The uninvited intervention in the ongoing controversy over President Muhammadu Buhari’s senior secondary certificate by the West African Examination Council, WAEC, has further weakened faith in the examination agency’s integrity.
On November 2, 2018, Nigerians watched on national television as an assumed delegation of officials of the WAEC including a Nigerian from its Ghana head office, paid a visit to Aso Rock and presented an attestation certificate to the president. The move was to halt heightening calls on the president to present his acclaimed certificate as required by the electoral umpire, the Independent National Electoral Commission, INEC for candidates seeking to contest for posts in the 2019 general election.
President Buhari and 74 others have been cleared to contest. While in 2014 he swore to an affidavit claiming his credentials are with the military, the Army came up recently to dismiss that claim. It said it has in its records only a letter from Buhari’s school principal in 1961 stating he was leaving school to join the army with expressed confidence he was bright enough to pass the 1961 Cambridge/WAEC examination with credits in five subjects including Mathematics and English.
Buhari later backed this up with a Katsina State statement ministry of Education statement of result signed by a school principal embossed with an adult Muhammadu Buhari passport bearing subjects like Yoruba, Hausa and Woodwork, subjects yet to be introduced in the educational curriculum then; languages came in as WAEC subjects in 1974.
The WAEC attestation certificate raised more questions as it neither presented a replica of the earlier statement nor bore a registration number confirming the president’s name is in the authentic register of candidates that sat for the examination in 1961. It also has the president’s adult picture, this time without a cap.
As more queries surface, many are expressing fear that WAEC management has cheapened the institution and thus ridiculed the country and jeopardized the future of those using that certificate as a qualifying examination.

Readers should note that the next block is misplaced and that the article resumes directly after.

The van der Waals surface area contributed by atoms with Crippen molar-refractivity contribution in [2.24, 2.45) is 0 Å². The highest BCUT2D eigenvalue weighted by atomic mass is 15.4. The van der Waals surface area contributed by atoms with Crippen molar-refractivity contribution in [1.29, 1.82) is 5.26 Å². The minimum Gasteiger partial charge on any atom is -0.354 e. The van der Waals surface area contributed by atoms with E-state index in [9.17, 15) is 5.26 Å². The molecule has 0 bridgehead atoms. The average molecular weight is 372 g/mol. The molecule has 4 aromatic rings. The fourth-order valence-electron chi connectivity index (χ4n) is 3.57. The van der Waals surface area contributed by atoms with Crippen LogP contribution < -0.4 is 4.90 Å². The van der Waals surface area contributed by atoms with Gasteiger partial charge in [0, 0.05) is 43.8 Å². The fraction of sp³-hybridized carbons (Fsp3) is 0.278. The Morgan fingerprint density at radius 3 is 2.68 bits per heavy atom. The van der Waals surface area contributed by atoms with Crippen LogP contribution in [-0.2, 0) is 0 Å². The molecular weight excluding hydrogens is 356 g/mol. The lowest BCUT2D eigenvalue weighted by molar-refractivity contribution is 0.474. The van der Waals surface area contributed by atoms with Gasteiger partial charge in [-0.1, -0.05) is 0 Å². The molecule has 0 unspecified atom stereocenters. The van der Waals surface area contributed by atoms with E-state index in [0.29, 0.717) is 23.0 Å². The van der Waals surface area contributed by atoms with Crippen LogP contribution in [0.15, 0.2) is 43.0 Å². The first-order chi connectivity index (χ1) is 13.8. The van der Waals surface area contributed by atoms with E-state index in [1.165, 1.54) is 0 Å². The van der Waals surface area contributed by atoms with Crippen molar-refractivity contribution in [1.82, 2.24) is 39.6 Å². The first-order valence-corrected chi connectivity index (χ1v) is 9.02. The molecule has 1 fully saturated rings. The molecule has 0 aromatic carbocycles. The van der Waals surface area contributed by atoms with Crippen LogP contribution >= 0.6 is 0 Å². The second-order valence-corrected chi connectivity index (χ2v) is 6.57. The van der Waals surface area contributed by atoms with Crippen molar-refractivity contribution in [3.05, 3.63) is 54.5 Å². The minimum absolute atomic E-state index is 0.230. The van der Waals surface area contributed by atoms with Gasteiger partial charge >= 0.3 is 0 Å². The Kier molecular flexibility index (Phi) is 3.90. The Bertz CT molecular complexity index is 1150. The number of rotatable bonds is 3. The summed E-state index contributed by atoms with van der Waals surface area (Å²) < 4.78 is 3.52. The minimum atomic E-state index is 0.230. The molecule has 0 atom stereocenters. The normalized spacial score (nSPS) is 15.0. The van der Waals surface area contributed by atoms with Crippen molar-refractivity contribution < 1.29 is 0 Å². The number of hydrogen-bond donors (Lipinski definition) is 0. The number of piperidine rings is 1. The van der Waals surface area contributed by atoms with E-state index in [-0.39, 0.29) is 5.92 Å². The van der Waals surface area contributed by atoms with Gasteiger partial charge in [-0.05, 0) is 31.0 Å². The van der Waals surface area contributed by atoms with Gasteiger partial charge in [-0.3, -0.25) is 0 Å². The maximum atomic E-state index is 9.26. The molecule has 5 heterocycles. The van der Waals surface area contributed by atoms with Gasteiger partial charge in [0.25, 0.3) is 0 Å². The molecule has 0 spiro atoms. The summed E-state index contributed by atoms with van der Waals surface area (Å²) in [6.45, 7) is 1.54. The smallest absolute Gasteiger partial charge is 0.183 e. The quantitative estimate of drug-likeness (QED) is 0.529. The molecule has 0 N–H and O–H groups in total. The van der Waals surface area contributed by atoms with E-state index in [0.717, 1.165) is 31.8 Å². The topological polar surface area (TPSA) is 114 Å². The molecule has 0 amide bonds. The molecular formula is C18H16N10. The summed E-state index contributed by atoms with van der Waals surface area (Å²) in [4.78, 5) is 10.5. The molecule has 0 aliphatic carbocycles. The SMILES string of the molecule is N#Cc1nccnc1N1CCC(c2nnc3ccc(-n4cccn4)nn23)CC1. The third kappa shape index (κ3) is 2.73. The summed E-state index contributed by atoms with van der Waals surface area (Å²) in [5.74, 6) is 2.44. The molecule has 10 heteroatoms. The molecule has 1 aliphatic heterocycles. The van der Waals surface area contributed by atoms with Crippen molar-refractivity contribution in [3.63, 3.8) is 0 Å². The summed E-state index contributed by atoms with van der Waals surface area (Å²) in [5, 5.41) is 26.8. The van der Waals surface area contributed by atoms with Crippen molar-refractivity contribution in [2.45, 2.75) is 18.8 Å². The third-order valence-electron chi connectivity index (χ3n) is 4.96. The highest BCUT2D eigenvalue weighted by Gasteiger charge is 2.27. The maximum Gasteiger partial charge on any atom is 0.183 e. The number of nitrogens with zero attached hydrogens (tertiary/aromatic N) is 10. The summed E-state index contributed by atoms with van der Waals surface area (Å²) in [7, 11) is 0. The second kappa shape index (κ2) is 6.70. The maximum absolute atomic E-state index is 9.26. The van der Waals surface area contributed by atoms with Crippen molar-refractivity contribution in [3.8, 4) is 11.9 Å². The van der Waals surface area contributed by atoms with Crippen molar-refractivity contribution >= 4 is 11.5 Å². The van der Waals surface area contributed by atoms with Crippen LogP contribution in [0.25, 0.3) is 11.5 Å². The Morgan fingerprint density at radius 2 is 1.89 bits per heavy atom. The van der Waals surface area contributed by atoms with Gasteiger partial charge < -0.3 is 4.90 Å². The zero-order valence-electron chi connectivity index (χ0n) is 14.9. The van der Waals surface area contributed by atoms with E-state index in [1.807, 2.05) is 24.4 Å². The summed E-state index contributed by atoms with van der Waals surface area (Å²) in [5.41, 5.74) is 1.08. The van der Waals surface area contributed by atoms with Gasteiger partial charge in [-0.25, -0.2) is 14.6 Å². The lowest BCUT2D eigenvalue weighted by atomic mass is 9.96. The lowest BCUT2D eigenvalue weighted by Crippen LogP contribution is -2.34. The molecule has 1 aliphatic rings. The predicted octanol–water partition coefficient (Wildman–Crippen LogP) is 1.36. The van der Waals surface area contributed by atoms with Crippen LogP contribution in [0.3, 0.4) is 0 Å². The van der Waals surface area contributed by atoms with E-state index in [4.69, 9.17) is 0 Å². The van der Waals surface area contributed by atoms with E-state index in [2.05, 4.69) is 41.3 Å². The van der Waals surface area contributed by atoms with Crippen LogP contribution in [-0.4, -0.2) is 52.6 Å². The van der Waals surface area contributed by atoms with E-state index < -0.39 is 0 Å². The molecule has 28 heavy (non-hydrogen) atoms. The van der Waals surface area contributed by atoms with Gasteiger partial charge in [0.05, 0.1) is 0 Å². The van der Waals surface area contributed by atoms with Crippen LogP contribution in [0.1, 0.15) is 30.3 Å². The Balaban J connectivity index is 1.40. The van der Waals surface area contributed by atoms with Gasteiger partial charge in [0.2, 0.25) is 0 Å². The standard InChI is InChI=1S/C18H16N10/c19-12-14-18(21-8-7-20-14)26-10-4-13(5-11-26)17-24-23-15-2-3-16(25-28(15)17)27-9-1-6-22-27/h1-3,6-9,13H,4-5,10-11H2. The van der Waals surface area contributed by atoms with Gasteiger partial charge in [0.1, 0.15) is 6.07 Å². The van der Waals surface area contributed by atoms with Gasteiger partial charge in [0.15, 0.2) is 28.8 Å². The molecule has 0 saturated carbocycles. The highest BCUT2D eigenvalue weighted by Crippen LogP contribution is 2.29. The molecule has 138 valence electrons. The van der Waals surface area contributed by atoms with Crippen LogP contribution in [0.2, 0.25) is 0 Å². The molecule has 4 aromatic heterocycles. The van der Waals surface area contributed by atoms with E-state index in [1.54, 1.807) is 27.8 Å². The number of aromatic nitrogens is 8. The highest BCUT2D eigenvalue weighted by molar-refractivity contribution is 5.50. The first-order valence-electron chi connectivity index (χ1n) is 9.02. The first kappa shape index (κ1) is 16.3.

“Our students do well but these days because of cries of exam malpractices ignited usually by WAEC officials, Nigerian certificates are looked down on outside. Some degree students are even forced to undergo extra sessions to qualify for further studies abroad. This new WAEC show of shame will further reduce trust in our system,” a worried parent Mrs Joy Ezedimbu told this publication.
“November 2 every year has been declared the National Forgery Day to commemorate the day forged version of WAEC certificate was officially issued to the president, Federal Republic of Nigeria in a desperate attempt to remain in power,” a lawyer wrote on Facebook.
“If WAEC issued fake attestation to Buhari, it’s possible many Nigerian intellectuals are working with fake certificates,” another said.
The feeling is that WAEC should have kept away from the certificate saga.
“WAEC should have maintained its neutrality in this instead of dragging its name and whatever remains of its image into the saga. WAEC has been noted for its notorierity in leaking its own papers, now it has graduated to leaking its certificate.
“The oddity of the unsolicited rescue mission to President Buhari by WAEC is truly shameful and embarrassing. WAEC as an international examination body need not denigrate her status to come, without invitation, to dance this murky dance,” a deeply worried Nigerian elder stated.
Most disappointed are students whose future is being threatened by unfolding shameful revelations in an anti-corruption regime under a ‘Mr Integrity’.
“What are they trying to tell us in this country, that you can get any certificate and grade you want whenever you want if you have connection? I am afraid that this will not encourage us to believe in WAEC and am sure people outside this country will no longer respect our certificates,” Joseph Oko, a Senior Secondary (SS3) student in Asaba, Delta State lamented.